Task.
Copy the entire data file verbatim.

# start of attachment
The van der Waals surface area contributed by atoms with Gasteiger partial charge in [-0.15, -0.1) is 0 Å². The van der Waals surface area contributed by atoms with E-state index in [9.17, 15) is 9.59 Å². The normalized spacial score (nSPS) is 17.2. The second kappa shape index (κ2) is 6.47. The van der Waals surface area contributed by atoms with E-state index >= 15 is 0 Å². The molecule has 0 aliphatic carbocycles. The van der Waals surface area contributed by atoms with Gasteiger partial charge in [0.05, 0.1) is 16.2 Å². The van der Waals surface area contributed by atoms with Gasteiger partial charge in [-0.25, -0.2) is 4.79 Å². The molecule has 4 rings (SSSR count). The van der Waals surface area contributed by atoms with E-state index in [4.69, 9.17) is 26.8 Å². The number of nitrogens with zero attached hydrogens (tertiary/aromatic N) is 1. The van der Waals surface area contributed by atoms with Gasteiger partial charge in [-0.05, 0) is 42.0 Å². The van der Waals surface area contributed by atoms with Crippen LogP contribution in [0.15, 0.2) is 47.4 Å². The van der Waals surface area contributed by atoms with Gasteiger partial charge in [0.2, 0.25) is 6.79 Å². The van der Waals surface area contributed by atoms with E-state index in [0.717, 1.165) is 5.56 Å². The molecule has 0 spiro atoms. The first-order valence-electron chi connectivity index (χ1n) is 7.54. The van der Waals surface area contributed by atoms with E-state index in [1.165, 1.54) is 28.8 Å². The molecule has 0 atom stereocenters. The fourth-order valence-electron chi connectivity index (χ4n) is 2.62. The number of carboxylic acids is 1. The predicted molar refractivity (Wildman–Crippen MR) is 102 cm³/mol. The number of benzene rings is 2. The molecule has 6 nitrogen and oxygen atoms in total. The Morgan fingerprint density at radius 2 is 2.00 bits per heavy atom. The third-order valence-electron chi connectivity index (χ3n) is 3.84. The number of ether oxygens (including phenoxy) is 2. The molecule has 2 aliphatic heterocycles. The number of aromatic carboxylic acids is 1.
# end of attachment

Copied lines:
The van der Waals surface area contributed by atoms with Gasteiger partial charge in [-0.15, -0.1) is 0 Å². The van der Waals surface area contributed by atoms with E-state index in [9.17, 15) is 9.59 Å². The normalized spacial score (nSPS) is 17.2. The second kappa shape index (κ2) is 6.47. The van der Waals surface area contributed by atoms with E-state index >= 15 is 0 Å². The molecule has 0 aliphatic carbocycles. The van der Waals surface area contributed by atoms with Gasteiger partial charge in [0.05, 0.1) is 16.2 Å². The van der Waals surface area contributed by atoms with Gasteiger partial charge in [-0.25, -0.2) is 4.79 Å². The molecule has 4 rings (SSSR count). The van der Waals surface area contributed by atoms with E-state index in [4.69, 9.17) is 26.8 Å². The number of nitrogens with zero attached hydrogens (tertiary/aromatic N) is 1. The van der Waals surface area contributed by atoms with Gasteiger partial charge in [-0.05, 0) is 42.0 Å². The van der Waals surface area contributed by atoms with Crippen LogP contribution in [0.15, 0.2) is 47.4 Å². The van der Waals surface area contributed by atoms with Gasteiger partial charge in [0.2, 0.25) is 6.79 Å². The van der Waals surface area contributed by atoms with E-state index in [0.717, 1.165) is 5.56 Å². The molecule has 0 spiro atoms. The first-order valence-electron chi connectivity index (χ1n) is 7.54. The van der Waals surface area contributed by atoms with E-state index in [1.165, 1.54) is 28.8 Å². The molecule has 0 atom stereocenters. The fourth-order valence-electron chi connectivity index (χ4n) is 2.62. The number of carboxylic acids is 1. The predicted molar refractivity (Wildman–Crippen MR) is 102 cm³/mol. The number of benzene rings is 2. The molecule has 6 nitrogen and oxygen atoms in total. The Morgan fingerprint density at radius 2 is 2.00 bits per heavy atom. The third-order valence-electron chi connectivity index (χ3n) is 3.84. The number of ether oxygens (including phenoxy) is 2. The molecule has 2 aliphatic heterocycles. The number of aromatic carboxylic acids is 1.